Expert Meeting on Advancing the Measurement of Ecosystem Services for Ecosystem Accounting
From 22-24 January 2019, a working group of approximately 20 ecosystem accounting experts from around the world gathered at UN Headquarters in New York to discuss the measurement of key ecosystem services. As part of the revision process of the System of Environmental-Economic Accounting 2012—Experimental Ecosystem Accounting (SEEA EEA), this working group, led by Rocky Harris (Department for Environment, Food and Rural Affairs of the United Kingdom), worked to draft issues papers on the measurement and valuation of select ecosystem services. The goal of the meeting was to reach a common understanding of measurement and valuation issues for specific ecosystem services. In particular, the working group focused on water supply, water purification, carbon sequestration, agriculture and forestry provisioning, fisheries provisioning, air filtration, soil retention and water regulation, habitat and biodiversity, and recreation services. The discussions for each of these services covered several aspects of measurement and valuation, bringing up key points for further consideration over the revision process.
For example, in terms of water supply services (Session 3), the discussion covered a range of topics, from the definition of the services themselves and need for distinction between the abstraction of water (commonly considered a provisioning service) and the role of the ecosystem in making water available (commonly considered a regulating service), to the challenge of how to treat navigation and non-consumptive uses of water. Participants also noted the link to the recording of stocks and flows in the SEEA Central Framework as a key issue to be clarified in the revision process.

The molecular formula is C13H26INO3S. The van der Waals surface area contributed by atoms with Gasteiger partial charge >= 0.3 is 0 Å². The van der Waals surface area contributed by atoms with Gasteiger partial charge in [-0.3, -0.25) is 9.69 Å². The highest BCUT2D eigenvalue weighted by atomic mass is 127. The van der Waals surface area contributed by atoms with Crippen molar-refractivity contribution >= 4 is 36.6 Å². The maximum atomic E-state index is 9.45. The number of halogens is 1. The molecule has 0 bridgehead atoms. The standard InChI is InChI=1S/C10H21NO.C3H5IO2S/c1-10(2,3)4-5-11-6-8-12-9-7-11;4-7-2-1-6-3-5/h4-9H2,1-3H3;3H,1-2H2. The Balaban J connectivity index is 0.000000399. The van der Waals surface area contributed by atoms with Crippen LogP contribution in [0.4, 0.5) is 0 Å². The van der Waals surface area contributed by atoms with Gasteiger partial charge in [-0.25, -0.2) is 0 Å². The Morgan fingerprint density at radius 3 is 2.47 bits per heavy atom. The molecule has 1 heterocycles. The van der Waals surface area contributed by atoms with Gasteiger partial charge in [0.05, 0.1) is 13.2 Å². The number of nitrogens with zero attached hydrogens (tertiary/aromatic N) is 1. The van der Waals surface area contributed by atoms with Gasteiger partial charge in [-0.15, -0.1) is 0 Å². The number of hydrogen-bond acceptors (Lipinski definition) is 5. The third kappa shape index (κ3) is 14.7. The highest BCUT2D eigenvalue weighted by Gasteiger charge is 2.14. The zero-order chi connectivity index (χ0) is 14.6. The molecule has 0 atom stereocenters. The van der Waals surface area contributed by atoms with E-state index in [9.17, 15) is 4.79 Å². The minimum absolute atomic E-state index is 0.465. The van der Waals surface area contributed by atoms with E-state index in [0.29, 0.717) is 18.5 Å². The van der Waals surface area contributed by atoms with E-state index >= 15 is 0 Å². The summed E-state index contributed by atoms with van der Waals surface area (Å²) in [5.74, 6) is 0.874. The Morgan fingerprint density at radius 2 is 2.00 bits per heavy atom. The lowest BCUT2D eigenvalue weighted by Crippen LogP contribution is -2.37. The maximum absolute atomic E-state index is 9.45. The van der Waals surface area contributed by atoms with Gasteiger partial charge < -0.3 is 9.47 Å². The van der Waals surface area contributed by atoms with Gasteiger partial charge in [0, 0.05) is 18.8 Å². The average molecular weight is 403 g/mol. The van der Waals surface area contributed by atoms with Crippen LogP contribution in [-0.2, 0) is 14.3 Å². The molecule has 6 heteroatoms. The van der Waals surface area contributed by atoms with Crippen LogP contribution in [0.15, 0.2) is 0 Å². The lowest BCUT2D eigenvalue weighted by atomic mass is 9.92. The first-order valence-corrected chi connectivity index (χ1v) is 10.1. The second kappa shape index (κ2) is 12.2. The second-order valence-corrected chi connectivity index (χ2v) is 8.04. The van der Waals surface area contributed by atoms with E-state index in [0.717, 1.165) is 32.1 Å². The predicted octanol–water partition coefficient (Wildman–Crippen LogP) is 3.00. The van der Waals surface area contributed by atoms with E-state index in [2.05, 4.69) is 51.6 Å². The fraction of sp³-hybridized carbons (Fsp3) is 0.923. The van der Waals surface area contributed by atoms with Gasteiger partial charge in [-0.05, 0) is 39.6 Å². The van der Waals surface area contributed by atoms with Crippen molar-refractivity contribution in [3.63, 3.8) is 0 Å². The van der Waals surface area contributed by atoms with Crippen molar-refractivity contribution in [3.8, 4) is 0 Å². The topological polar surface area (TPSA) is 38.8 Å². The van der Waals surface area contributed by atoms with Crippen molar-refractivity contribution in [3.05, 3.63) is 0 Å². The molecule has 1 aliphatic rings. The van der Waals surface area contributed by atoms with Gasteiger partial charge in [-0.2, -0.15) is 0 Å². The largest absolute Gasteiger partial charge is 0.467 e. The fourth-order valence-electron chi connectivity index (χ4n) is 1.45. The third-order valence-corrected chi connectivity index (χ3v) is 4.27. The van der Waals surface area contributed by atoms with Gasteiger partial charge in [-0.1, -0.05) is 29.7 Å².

The wide scope of issues for each ecosystem service was also on display during the session on habitat and biodiversity (Session 8). One key issue was the need for clarification with respect to biodiversity in the delivery of ecosystem services, in particular the roles of biodiversity in supporting cultural ecosystem services as well as in maintaining the capacity for the future delivery of ecosystem services. The salience of biodiversity was also highlighted during the session, as several participants noted that there is currently a window of opportunity for biodiversity-related measurement to impact the post-2020 biodiversity framework.
David Barton from the Norway Institute of Nature Research presenting on ecosystem recreation services (Session 9).
Biodiversity and water supply were only a few of the sessions covered during the workshop, and all of the workshop documents can be found here. The conclusions reached from the papers and the meeting will inform broader agreed definitions and treatment of valuation for ecosystem services for the SEEA EEA. In particular, a working group led by Juha Siikimaki, Chief Economist of the International Union for Conservation of Nature (IUCN), will work from the findings of the ecosystem service working group to reach a conceptual framework for valuation of ecosystem services and identify appropriate accounting treatments for ecosystem services. Key issues that the group will tackle include 1) defining exchange and welfare values, articulating institutional arrangements and establishing the valuation context for ecosystem accounting; 2) ecosystem disservices and externalities; 3) approaches to the valuation of ecosystem assets; and 4) issues and options in accounting for ecosystem degradation and enhancement of ecosystem assets.